1×1 Tile Mosaics

I love finding convergent architectural elements scattered about the city. Geometric glass block, Midcentury 2-flats, green-on-white glazed brick storefronts – whenever I see something popping up in a variety of places all over town, I’m hooked.

My latest find in this vein – 1960s-era 1×1 tile mosaics. Using common construction materials, which could be installed by commonly-skilled workers, 1×1 tiles allowed an artist to create colorful additions to a building’s exterior. For curves and added levels of detail, the titles could be cut in half with a 90-degree angle.

I have found about half a dozen examples of note scattered around Chicagoland:

169 Grove Avenue, Oak Park

An apartment building from circa 1960 turned condo, with wonderful projecting balconies on two of the corners, trimmed out with blue metal spandrel panels.  Inside, the lobby features  a wonderful abstract mosaic along one side. The mosaic extends through the glass front wall into the vestibule.

IMG_8685a

IMG_8694a copy

1040-1044 Ontario Street,  Oak Park

A curious little courtyard apartment building from around 1963, with 4-Plus-1 style parking under one wing, and the other wing at ground level. On the street facades, two tile mosaics reflect Native American or Aztec themes. Unfortunately, the eastern mosaic was mostly covered by climbing vines when I photographed it.
IMG_8589a

IMG_8590b

IMG_8574a

IMG_8574b

IMG_8575b

IMG_8609a

El Lago

A residential highrise at 6157 N. Sheridan, by architect Irving M. Karlin Associates (J.J. & I.M. Karlin). Planned in 1957, El Lago broke ground in Sept. 1958, built on the site of the George Leahy home, president of Republic Coal and Coke.  The structure was built utilizing federal housing insurance that covered mortgages. 22 stories, 268 apartments.

IMG_2348

The El Lago tower was built with a “Mexican motif” meant to convey a warmth missing from contemporary buildings. The primary result seems to be the two tile mosaics flanking the entrance, portraying a man and a woman of Mexican heritage.
IMG_6041a

IMG_6040a

5850 Lincoln Avenue, the Simgreen building

This multipurpose commercial building was built for real estate developers  M. Suson & Associates, circa 1959. Inside the curvaceous lobby, a tile mosaic depicts the building trades at work, reflecting the primary tenant’s occupation. Other offices located here over the years include  Vacations Enterprises in 1959  and Simgreen Jewelers by 1989. Today it houses an alderman’s office and a gold shop.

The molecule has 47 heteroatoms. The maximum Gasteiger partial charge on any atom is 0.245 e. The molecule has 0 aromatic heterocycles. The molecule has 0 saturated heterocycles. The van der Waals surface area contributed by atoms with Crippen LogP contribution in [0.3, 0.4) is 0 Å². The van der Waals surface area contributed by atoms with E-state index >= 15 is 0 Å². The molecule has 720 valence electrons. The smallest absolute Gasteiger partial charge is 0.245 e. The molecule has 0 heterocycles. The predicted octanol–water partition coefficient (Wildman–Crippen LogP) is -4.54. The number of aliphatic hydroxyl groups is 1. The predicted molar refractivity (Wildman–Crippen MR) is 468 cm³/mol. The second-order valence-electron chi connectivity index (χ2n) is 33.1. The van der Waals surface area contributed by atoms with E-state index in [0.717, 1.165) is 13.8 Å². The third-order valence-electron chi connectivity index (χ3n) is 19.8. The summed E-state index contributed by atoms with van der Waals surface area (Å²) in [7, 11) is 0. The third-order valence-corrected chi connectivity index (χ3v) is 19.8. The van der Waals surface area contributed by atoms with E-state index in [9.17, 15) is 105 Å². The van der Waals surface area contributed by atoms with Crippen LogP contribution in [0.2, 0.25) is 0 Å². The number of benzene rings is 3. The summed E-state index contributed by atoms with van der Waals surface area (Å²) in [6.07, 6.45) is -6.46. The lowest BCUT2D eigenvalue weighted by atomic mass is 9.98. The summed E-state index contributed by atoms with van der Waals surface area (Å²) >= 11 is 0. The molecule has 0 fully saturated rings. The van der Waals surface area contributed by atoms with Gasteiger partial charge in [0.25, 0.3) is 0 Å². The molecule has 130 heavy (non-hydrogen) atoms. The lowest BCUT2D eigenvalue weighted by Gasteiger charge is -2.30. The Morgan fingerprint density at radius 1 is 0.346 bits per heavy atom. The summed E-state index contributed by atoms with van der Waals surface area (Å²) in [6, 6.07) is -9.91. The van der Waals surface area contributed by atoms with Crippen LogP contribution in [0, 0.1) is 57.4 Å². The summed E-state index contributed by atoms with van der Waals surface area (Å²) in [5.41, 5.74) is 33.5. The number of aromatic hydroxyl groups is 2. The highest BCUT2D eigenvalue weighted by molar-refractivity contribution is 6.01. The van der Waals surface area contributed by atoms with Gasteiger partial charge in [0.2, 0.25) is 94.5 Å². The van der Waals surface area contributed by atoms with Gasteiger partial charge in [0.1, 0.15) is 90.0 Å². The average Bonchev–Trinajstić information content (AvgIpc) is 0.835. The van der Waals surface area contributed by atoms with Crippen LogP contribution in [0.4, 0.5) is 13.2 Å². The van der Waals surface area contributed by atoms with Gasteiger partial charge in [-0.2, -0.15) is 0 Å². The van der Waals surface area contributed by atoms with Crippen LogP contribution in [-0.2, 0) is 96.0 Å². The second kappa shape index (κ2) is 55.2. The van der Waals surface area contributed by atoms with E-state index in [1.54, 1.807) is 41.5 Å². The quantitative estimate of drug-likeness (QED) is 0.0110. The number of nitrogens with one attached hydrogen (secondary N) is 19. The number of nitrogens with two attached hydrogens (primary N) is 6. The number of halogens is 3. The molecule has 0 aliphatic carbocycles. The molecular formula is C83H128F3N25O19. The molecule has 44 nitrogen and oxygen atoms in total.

IMG_1974

IMG_1957

IMG_1960a

2411 W. Fargo / 7420-7428 N. Western

A mixed-use building with commercial spaces facing Western Avenue, and access to the upper-floor residences on the side street. The apartment entry is marked by an abstract design in 1×1 tiles.

IMG_0040a

1809 N. Harlem Apartments

his  pair of 6-flat apartments is  part of a long row on Harlem Avenue of the same vintage and scale. These two  feature an abstract pattern of colored tiles, with a minor echo of the motif around the entrance.
IMG_9023a

IMG_9028a

IMG_7778a

West Leyden High School

1000 Wolf Road, Northlake. A 1957 building with somewhat workmanlike mosaics decorating its wings, portraying the various areas of academics, learning, athletics and high school life.
IMG_3561a

IMG_3574a

IMG_3563a

IMG_3562a

Advertisements

4 thoughts on “1×1 Tile Mosaics

  1. I love your appreciation of what often goes unnoticed and unappreciated, along with your fine photography and comments about these great places in and around Chicago. Thanks for sharing. I’m a fan!

  2. This is fantastic! I found your blog post via gapersblock.com today. As a public spaces artist, I really enjoy seeing your collection of 1×1 murals. I have a soft spot for these type of murals as they remind me of bitmap art.

    I took your locations and put them onto a Google map: http://goo.gl/maps/N3QP

  3. Pingback: Mid-Century Office Space on Lincoln | A Chicago Sojourn

  4. Pingback: 6-Flats on South Harlem | A Chicago Sojourn

Leave a Reply

Fill in your details below or click an icon to log in:

WordPress.com Logo

You are commenting using your WordPress.com account. Log Out / Change )

Twitter picture

You are commenting using your Twitter account. Log Out / Change )

Facebook photo

You are commenting using your Facebook account. Log Out / Change )

Google+ photo

You are commenting using your Google+ account. Log Out / Change )

Connecting to %s